Love, laughter, sadness, and tears all blended together as nearly 300 people came out to celebrate the life of Leo Peralta, the partner of Wilton Manors City Commissioner Chris Caputo, who took his own life after a long battle with depression.
Despite oppressive heat and humidity, people leaned on one another for emotional support. The Celebration of Life was held at Richardson Park on Sept. 3.
As people entered, they were given a white mesh, ribbon-tied bag. Inside were sunflower seeds and a dollar folded into the shape of a heart. Sunflowers were Peralta’s favorite plant, and Caputo said he wanted him to look down and see blooming sunflowers all over. The dollar was meant to be a different kind of seed. The Leo Peralta Peak Purpose Fund has been set up to help LGBT people who are struggling with mental illness or, as Caputo calls it, mental wellness. People were asked to give the dollar, and more if they can, to help the fund.
Before and after the service, people gathered inside the house to have either Corona beer (Peralta’s favorite drink) or a whisky with a whisper (Caputo’s favorite drink), and sign a paper lantern with a message for Peralta. The lanterns will be released periodically, often on the anniversary of his death or when Caputo feels a need to remember and reconnect with Peralta’s spirit.
The service was opened by Sunshine Cathedral’s Senior Minister, Rev. Dr. Durrell Watkins, who shared a biblical story laced with the mythology of how God showed Moses the Promised Land, kissed him, and took him home. Afterward, he said it was important to be there for Caputo and the community.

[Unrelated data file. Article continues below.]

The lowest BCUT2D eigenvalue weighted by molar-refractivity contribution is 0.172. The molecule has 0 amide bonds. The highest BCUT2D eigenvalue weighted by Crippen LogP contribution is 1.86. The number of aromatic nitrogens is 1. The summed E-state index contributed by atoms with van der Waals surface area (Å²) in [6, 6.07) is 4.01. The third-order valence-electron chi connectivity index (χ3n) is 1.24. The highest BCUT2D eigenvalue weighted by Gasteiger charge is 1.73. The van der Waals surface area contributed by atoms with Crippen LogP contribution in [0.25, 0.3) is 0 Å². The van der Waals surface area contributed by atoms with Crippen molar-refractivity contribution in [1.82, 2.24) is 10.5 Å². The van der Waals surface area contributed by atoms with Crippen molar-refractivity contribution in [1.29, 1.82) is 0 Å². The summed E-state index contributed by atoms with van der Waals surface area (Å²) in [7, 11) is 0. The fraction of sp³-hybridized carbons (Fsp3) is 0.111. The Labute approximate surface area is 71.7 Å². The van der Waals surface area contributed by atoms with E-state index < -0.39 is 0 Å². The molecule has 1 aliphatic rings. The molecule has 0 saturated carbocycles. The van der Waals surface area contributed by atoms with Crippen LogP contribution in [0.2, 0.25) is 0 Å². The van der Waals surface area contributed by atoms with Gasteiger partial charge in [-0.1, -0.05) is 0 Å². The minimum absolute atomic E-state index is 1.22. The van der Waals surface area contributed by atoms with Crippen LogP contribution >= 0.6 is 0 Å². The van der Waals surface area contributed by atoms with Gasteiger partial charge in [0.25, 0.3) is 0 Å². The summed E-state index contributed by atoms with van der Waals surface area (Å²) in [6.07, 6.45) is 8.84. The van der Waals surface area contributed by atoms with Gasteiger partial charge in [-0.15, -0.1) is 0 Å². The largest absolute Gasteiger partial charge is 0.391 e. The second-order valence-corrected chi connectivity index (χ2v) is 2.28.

“Chris is a very important leader in our community and it was important that we be here for him. He also asked that Sunshine Cathedral be present in some way and of course we said yes.”
Other friends shared their memories, despite only knowing Peralta for a few months. Caputo spoke near the end, and urged people struggling with mental wellness issues to seek help, and of his desire for Peralta’s death to be a light for others to get help, especially in the LGBT community.
“This was more than mourning the loss of a loved one. This was also trying to prevent the loss of other loved ones by getting that message out. I want them to know that they are loved. If they can’t believe that God loves them then I want to promise them that I love them. That this community loves them, so they are loved.”
For many, shame of being LGBT is instilled from childhood and can leave lasting scars.
“This is something in our community that happens a lot,” Watkins said after the ceremony. “Four times more for gay people, eight times more for trans people. When you’re told very early that you’re not good enough, it takes a lifetime to undo that message. In the battle, some of us fall in the battle.”
If you or someone you know struggles with suicidal thoughts, please call the new suicide hotline. You can call or text 988 to reach trained counselors.